A mere two weeks ago I was miserable and sleep deprived since loud neighbors had moved in on December 1st. The stress of it all put a damper on my holidays, my career, and my well-being. Today I sleep in a place so quiet I can easily forget anyone else is around at all.
      Three weeks ago a neighbor was carjacked in her alley in my old neighborhood of Ravenswood after dropping her child off at school. A woman was carjacked on the 5100 block of North Broadway three weeks ago today. She had just gotten her car back from her last carjacking the previous Wednesday. I am very concerned for her. I had to stop reading a local neighborhood group’s Facebook posts since the outrageous number of shootings less than two miles from where I was living, on a weekly basis, were impossible to digest.
     A savvy friend commented “I knew you’d end up in the suburbs” because I was so craving a quiet home to live, rest, and work in. If I am to show up for my burgeoning caseload of clients I have to have peace and safety myself. I sincerely wish everyone on this planet could have the same.
     Just before I moved, a neighbor snapped a photo of an eagle in a tree near Wilson and the river. There is beauty and delight around every corner for all of us, but only some of us have the good fortune to be able to enjoy the wonders of this world. For others, life is a daily exercise in survival.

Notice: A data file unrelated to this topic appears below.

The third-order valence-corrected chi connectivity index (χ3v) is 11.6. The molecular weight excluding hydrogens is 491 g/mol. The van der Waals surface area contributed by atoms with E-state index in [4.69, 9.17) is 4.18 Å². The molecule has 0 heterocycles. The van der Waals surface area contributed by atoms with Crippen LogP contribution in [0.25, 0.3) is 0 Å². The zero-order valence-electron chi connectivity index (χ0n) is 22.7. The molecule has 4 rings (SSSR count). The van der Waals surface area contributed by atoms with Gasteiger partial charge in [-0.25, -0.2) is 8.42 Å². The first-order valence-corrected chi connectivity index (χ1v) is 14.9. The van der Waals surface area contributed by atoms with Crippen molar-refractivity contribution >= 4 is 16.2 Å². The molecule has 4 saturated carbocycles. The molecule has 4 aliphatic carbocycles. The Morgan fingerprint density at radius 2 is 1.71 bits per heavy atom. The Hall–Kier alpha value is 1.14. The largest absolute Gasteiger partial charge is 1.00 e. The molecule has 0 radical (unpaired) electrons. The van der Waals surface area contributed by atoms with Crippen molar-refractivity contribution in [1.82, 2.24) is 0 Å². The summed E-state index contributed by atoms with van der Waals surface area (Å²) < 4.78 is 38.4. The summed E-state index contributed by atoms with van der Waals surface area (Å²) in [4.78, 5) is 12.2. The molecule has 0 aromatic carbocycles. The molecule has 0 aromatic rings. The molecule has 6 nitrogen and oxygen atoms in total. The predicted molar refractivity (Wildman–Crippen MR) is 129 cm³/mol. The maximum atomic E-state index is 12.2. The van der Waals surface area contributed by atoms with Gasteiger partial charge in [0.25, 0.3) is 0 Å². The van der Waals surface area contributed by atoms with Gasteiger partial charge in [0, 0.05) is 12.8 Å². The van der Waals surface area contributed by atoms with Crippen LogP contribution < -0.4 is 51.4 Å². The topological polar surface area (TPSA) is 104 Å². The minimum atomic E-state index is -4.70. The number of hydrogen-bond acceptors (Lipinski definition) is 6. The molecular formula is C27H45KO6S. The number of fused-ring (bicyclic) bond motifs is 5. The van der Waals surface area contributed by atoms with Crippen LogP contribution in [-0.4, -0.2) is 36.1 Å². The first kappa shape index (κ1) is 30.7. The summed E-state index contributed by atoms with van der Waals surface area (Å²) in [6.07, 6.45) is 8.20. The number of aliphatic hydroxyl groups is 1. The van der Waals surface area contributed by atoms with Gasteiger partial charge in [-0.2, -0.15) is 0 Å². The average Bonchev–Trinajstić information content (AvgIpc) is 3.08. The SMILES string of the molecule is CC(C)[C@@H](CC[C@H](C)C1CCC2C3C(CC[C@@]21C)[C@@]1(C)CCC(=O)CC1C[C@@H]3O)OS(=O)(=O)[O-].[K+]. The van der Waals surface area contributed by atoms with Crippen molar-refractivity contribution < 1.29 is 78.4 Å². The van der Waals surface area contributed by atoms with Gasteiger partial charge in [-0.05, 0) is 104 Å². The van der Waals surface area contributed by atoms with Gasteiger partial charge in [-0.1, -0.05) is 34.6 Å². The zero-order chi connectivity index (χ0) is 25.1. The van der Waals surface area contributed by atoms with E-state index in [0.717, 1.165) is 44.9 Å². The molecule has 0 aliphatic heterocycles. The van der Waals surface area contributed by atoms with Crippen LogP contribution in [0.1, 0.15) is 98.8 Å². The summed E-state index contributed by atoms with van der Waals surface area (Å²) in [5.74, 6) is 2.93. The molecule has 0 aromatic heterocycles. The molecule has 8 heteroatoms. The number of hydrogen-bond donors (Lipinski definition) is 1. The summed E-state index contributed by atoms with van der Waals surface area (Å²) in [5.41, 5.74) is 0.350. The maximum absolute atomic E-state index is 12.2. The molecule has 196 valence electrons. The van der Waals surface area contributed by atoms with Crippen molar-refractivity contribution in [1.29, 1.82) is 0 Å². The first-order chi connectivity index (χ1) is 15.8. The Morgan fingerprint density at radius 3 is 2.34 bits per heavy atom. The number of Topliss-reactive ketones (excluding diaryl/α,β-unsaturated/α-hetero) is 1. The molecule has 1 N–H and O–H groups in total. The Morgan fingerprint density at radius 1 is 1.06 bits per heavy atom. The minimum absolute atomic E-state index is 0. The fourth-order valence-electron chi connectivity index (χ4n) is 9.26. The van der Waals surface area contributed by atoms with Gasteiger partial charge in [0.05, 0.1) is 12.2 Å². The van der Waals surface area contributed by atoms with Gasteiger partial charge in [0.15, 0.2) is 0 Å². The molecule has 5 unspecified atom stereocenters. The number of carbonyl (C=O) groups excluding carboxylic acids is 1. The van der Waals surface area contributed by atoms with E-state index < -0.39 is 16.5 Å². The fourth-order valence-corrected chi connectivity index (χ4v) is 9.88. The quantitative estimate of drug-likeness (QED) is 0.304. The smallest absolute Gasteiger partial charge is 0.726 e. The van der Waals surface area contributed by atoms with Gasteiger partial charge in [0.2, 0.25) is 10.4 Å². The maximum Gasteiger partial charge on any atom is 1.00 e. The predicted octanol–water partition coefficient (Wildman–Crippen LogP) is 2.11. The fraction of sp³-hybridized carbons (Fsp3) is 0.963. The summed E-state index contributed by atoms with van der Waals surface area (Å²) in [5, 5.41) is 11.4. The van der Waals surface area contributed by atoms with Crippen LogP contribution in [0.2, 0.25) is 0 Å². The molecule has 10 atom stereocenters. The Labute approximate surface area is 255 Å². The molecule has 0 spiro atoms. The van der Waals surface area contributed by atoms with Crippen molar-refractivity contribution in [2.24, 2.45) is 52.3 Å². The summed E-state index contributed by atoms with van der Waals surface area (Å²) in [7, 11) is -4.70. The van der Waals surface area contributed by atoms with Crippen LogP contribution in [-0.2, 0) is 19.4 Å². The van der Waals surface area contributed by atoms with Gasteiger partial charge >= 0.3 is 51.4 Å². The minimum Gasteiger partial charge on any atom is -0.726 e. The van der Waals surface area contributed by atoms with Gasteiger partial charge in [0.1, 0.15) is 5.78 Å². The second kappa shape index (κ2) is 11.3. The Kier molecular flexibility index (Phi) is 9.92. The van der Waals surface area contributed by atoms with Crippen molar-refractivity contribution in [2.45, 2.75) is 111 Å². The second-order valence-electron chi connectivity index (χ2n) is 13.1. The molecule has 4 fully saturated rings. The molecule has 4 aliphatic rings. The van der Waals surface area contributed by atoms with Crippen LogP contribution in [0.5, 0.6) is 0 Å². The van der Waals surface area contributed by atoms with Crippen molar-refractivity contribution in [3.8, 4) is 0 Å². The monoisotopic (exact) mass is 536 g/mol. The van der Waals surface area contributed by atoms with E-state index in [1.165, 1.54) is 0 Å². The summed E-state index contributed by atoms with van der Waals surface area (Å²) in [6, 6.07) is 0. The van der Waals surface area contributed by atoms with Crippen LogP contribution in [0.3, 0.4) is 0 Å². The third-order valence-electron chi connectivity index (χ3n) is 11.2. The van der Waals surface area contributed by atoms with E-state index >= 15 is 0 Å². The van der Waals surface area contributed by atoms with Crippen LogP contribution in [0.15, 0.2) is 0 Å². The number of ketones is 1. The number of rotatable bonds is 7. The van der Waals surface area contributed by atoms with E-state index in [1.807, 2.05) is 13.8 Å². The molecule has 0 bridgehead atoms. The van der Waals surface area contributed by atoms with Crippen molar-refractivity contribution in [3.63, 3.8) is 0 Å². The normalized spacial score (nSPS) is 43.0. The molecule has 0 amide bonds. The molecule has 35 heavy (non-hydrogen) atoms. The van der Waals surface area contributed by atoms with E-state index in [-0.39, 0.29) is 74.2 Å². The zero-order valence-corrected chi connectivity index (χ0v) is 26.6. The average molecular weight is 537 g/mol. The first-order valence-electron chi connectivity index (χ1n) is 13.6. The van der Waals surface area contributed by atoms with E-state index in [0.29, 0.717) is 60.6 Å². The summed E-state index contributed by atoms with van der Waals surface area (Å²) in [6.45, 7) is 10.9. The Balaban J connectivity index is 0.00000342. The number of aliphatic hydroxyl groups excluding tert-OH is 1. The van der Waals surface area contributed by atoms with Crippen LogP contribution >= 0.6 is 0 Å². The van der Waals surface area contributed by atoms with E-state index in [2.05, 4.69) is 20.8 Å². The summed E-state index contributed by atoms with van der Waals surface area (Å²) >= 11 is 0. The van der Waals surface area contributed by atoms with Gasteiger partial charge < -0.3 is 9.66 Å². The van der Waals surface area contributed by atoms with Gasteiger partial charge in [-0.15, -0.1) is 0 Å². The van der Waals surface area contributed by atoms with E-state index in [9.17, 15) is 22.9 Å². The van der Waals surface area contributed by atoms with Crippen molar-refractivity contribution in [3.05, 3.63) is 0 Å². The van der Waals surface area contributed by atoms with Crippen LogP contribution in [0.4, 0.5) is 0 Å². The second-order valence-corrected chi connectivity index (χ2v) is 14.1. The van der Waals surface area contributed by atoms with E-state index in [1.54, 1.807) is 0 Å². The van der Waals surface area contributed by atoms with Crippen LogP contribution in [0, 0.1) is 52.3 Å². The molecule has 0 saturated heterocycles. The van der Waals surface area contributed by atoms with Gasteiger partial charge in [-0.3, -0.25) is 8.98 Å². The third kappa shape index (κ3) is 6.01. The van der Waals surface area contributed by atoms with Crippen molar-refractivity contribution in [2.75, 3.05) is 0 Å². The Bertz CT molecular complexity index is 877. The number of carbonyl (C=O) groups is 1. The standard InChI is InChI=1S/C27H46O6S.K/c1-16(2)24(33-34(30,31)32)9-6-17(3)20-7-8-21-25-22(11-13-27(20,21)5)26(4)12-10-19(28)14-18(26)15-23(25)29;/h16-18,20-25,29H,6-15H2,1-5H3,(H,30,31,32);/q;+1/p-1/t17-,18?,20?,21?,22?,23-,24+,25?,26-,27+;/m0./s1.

1. Glad you found your people Caren. All the best in your slice of leafy suburban paradise

  2. What was the wall with two doors in it?

  3. "The Wall with Two Doors" sounds like the title of some subtitled import Netflix series, but in fact I knew instantly where you were, because I grew up less than a mile away, and passed there every day on my bike to and from high school. I cannot imagine too many other places in the area that could be better to "live, rest and work in," and when my father had to go into assisted living, my family offered the house to my newlywed son for a few years while the happy couple save for a house of their own. He's now working full-time in an office he's set up there.

    I should mention that the banner you saw was on St. Augustine's Episcopal; the Lutheran church is elsewhere, but it's easy to mix them up as there as so many around town. Just at the intersection of Lake and Wilmette Avenues alone, you'll find four within sight of each other.

    Odd details abound. That big Methodist church you passed served as the exterior for scenes in "Home Alone." The restaurant Depot Nuevo that you probably walked by occupies an 1873 railroad station that's been moved not once but twice in its lifetime. Following many decades of ho-hum businesses downtown, the village has rather reinvented itself as a dining destination, restaurant after restaurant all around the downtown area near City Hall, and on nice evenings you can sit outside and just not want to go anywhere else.

  4. Welcome to my old stomping grounds. I lived in South Evanston for twelve years. Remember me when you get to the Bahai Temple, which took 41 years to complete. Although they laid the cornerstone in 1912, work didn't begin until the early 1920s, and was delayed through the Great Depression and World War II. Construction picked up again in 1947, and the outdoor landscaping was done in the early Fifties. The temple was dedicated in a ceremony in 1953. My day camp took us there for a tour, a year later.

    As a pre-teen, I would ride my bike up to Wilmette, and stroll around the grounds until I felt at home. They were an escape from suburban culture--and Judaism. I even went to a Sunday afternoon service there, at fourteen. Seemed like a good idea at the time.